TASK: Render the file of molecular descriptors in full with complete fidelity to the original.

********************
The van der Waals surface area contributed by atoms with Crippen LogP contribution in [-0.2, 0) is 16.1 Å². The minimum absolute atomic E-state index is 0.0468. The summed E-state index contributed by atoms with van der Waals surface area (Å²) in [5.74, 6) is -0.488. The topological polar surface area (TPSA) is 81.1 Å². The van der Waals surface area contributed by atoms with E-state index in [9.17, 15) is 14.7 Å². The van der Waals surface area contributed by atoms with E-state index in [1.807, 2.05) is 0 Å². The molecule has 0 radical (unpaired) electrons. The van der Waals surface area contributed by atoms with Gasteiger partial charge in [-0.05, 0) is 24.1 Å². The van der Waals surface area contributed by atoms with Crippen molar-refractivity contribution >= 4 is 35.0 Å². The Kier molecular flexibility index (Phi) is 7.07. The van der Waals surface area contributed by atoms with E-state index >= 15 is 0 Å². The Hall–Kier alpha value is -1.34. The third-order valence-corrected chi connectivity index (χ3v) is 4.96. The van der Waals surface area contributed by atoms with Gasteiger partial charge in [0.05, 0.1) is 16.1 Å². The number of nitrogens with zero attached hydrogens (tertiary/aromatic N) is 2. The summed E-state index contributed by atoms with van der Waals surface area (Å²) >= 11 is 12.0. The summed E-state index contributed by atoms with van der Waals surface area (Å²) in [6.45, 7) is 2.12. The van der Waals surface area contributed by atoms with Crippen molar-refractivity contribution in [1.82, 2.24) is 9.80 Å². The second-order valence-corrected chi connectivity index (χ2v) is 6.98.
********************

The van der Waals surface area contributed by atoms with Crippen LogP contribution in [-0.2, 0) is 16.1 Å². The minimum absolute atomic E-state index is 0.0468. The summed E-state index contributed by atoms with van der Waals surface area (Å²) in [5.74, 6) is -0.488. The topological polar surface area (TPSA) is 81.1 Å². The van der Waals surface area contributed by atoms with E-state index in [9.17, 15) is 14.7 Å². The van der Waals surface area contributed by atoms with E-state index in [1.807, 2.05) is 0 Å². The molecule has 0 radical (unpaired) electrons. The van der Waals surface area contributed by atoms with Gasteiger partial charge in [-0.05, 0) is 24.1 Å². The van der Waals surface area contributed by atoms with Crippen molar-refractivity contribution >= 4 is 35.0 Å². The Kier molecular flexibility index (Phi) is 7.07. The van der Waals surface area contributed by atoms with E-state index >= 15 is 0 Å². The Hall–Kier alpha value is -1.34. The third-order valence-corrected chi connectivity index (χ3v) is 4.96. The van der Waals surface area contributed by atoms with Gasteiger partial charge in [0.05, 0.1) is 16.1 Å². The number of nitrogens with zero attached hydrogens (tertiary/aromatic N) is 2. The summed E-state index contributed by atoms with van der Waals surface area (Å²) >= 11 is 12.0. The summed E-state index contributed by atoms with van der Waals surface area (Å²) in [6.45, 7) is 2.12. The van der Waals surface area contributed by atoms with Crippen molar-refractivity contribution in [1.82, 2.24) is 9.80 Å². The second-order valence-corrected chi connectivity index (χ2v) is 6.98.